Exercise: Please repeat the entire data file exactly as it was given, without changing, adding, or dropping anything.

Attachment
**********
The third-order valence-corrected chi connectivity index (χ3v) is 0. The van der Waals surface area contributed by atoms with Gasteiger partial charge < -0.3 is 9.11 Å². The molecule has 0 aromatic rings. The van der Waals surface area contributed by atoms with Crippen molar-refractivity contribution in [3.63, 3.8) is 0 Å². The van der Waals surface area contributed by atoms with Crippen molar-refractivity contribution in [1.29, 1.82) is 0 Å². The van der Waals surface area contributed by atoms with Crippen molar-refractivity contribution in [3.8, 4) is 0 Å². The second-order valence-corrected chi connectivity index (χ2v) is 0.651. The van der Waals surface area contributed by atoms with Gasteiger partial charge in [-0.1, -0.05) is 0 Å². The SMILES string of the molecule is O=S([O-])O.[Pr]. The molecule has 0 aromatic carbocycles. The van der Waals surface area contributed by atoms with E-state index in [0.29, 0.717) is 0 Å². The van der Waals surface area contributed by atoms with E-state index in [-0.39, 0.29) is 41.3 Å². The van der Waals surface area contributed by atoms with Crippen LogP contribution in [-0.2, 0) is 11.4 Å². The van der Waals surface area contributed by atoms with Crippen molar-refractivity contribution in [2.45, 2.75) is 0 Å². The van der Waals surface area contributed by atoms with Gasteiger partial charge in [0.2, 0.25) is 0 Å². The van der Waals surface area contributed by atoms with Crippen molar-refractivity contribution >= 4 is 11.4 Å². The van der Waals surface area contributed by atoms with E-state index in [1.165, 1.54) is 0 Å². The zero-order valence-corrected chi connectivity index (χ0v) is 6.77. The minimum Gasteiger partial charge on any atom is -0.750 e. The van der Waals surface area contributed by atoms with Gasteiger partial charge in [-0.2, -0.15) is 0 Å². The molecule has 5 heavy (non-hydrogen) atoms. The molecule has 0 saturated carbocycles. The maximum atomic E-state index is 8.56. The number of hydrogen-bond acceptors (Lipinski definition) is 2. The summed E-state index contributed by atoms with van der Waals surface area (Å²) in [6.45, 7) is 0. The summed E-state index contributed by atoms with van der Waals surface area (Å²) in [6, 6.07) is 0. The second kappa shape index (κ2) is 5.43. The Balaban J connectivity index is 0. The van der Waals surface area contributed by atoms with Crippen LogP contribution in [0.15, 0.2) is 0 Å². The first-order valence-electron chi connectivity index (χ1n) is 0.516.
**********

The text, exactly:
The third-order valence-corrected chi connectivity index (χ3v) is 0. The van der Waals surface area contributed by atoms with Gasteiger partial charge < -0.3 is 9.11 Å². The molecule has 0 aromatic rings. The van der Waals surface area contributed by atoms with Crippen molar-refractivity contribution in [3.63, 3.8) is 0 Å². The van der Waals surface area contributed by atoms with Crippen molar-refractivity contribution in [1.29, 1.82) is 0 Å². The van der Waals surface area contributed by atoms with Crippen molar-refractivity contribution in [3.8, 4) is 0 Å². The second-order valence-corrected chi connectivity index (χ2v) is 0.651. The van der Waals surface area contributed by atoms with Gasteiger partial charge in [-0.1, -0.05) is 0 Å². The SMILES string of the molecule is O=S([O-])O.[Pr]. The molecule has 0 aromatic carbocycles. The van der Waals surface area contributed by atoms with E-state index in [0.29, 0.717) is 0 Å². The van der Waals surface area contributed by atoms with E-state index in [-0.39, 0.29) is 41.3 Å². The van der Waals surface area contributed by atoms with Crippen LogP contribution in [-0.2, 0) is 11.4 Å². The van der Waals surface area contributed by atoms with Crippen molar-refractivity contribution in [2.45, 2.75) is 0 Å². The van der Waals surface area contributed by atoms with Gasteiger partial charge in [0.2, 0.25) is 0 Å². The van der Waals surface area contributed by atoms with Crippen molar-refractivity contribution >= 4 is 11.4 Å². The van der Waals surface area contributed by atoms with E-state index in [1.165, 1.54) is 0 Å². The zero-order valence-corrected chi connectivity index (χ0v) is 6.77. The minimum Gasteiger partial charge on any atom is -0.750 e. The van der Waals surface area contributed by atoms with Gasteiger partial charge in [-0.2, -0.15) is 0 Å². The molecule has 5 heavy (non-hydrogen) atoms. The molecule has 0 saturated carbocycles. The maximum atomic E-state index is 8.56. The number of hydrogen-bond acceptors (Lipinski definition) is 2. The summed E-state index contributed by atoms with van der Waals surface area (Å²) in [6.45, 7) is 0. The summed E-state index contributed by atoms with van der Waals surface area (Å²) in [6, 6.07) is 0. The second kappa shape index (κ2) is 5.43. The Balaban J connectivity index is 0. The van der Waals surface area contributed by atoms with Crippen LogP contribution in [0.15, 0.2) is 0 Å². The first-order valence-electron chi connectivity index (χ1n) is 0.516.